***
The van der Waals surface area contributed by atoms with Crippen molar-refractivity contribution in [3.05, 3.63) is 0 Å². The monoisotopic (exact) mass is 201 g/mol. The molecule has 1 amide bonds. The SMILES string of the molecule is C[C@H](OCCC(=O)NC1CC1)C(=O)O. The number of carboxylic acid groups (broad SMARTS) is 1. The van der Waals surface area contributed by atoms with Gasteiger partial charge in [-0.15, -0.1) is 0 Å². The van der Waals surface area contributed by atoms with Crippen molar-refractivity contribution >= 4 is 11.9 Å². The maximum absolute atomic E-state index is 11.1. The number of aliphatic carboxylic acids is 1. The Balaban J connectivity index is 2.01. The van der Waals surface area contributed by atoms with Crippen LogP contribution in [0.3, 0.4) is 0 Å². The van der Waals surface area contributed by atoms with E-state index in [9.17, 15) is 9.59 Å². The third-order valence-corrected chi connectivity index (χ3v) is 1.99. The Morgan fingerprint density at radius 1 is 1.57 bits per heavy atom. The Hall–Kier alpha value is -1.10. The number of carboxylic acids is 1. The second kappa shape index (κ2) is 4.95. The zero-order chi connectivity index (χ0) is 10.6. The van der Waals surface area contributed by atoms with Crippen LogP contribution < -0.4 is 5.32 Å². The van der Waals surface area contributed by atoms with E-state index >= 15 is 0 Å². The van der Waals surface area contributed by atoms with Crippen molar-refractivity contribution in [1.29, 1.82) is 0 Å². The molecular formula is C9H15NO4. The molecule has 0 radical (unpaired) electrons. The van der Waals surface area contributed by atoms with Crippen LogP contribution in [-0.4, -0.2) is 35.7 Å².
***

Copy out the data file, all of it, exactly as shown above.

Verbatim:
The van der Waals surface area contributed by atoms with Crippen molar-refractivity contribution in [3.05, 3.63) is 0 Å². The monoisotopic (exact) mass is 201 g/mol. The molecule has 1 amide bonds. The SMILES string of the molecule is C[C@H](OCCC(=O)NC1CC1)C(=O)O. The number of carboxylic acid groups (broad SMARTS) is 1. The van der Waals surface area contributed by atoms with Gasteiger partial charge in [-0.15, -0.1) is 0 Å². The van der Waals surface area contributed by atoms with Crippen molar-refractivity contribution >= 4 is 11.9 Å². The maximum absolute atomic E-state index is 11.1. The number of aliphatic carboxylic acids is 1. The Balaban J connectivity index is 2.01. The van der Waals surface area contributed by atoms with Crippen LogP contribution in [0.3, 0.4) is 0 Å². The van der Waals surface area contributed by atoms with E-state index in [9.17, 15) is 9.59 Å². The third-order valence-corrected chi connectivity index (χ3v) is 1.99. The Morgan fingerprint density at radius 1 is 1.57 bits per heavy atom. The Hall–Kier alpha value is -1.10. The number of carboxylic acids is 1. The second kappa shape index (κ2) is 4.95. The zero-order chi connectivity index (χ0) is 10.6. The van der Waals surface area contributed by atoms with Crippen LogP contribution < -0.4 is 5.32 Å². The van der Waals surface area contributed by atoms with E-state index >= 15 is 0 Å². The van der Waals surface area contributed by atoms with Crippen molar-refractivity contribution in [1.29, 1.82) is 0 Å². The molecular formula is C9H15NO4. The molecule has 0 radical (unpaired) electrons. The van der Waals surface area contributed by atoms with Crippen LogP contribution in [-0.4, -0.2) is 35.7 Å².